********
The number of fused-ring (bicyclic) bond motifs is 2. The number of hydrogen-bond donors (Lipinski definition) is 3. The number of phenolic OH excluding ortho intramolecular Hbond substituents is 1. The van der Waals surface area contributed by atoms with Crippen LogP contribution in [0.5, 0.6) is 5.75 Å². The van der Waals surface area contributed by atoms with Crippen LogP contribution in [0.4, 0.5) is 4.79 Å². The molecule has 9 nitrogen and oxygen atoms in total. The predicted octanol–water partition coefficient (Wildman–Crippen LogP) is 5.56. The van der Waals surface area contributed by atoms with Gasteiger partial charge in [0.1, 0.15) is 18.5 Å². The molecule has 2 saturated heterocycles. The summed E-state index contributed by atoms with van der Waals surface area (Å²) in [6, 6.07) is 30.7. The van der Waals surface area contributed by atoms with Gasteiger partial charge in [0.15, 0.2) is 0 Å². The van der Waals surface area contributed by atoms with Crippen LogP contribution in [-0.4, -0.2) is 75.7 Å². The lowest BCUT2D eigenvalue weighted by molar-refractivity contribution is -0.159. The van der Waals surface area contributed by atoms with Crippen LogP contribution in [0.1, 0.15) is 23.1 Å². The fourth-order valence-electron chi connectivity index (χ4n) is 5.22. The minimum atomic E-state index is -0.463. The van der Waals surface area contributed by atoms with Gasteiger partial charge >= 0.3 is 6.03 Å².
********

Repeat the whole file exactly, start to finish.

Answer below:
The number of fused-ring (bicyclic) bond motifs is 2. The number of hydrogen-bond donors (Lipinski definition) is 3. The number of phenolic OH excluding ortho intramolecular Hbond substituents is 1. The van der Waals surface area contributed by atoms with Crippen LogP contribution in [0.5, 0.6) is 5.75 Å². The van der Waals surface area contributed by atoms with Crippen LogP contribution in [0.4, 0.5) is 4.79 Å². The molecule has 9 nitrogen and oxygen atoms in total. The predicted octanol–water partition coefficient (Wildman–Crippen LogP) is 5.56. The van der Waals surface area contributed by atoms with Gasteiger partial charge in [0.1, 0.15) is 18.5 Å². The molecule has 2 saturated heterocycles. The summed E-state index contributed by atoms with van der Waals surface area (Å²) in [6, 6.07) is 30.7. The van der Waals surface area contributed by atoms with Gasteiger partial charge in [0.15, 0.2) is 0 Å². The van der Waals surface area contributed by atoms with Crippen LogP contribution in [-0.4, -0.2) is 75.7 Å². The lowest BCUT2D eigenvalue weighted by molar-refractivity contribution is -0.159. The van der Waals surface area contributed by atoms with Crippen LogP contribution in [0.1, 0.15) is 23.1 Å². The fourth-order valence-electron chi connectivity index (χ4n) is 5.22. The minimum atomic E-state index is -0.463. The van der Waals surface area contributed by atoms with Gasteiger partial charge >= 0.3 is 6.03 Å².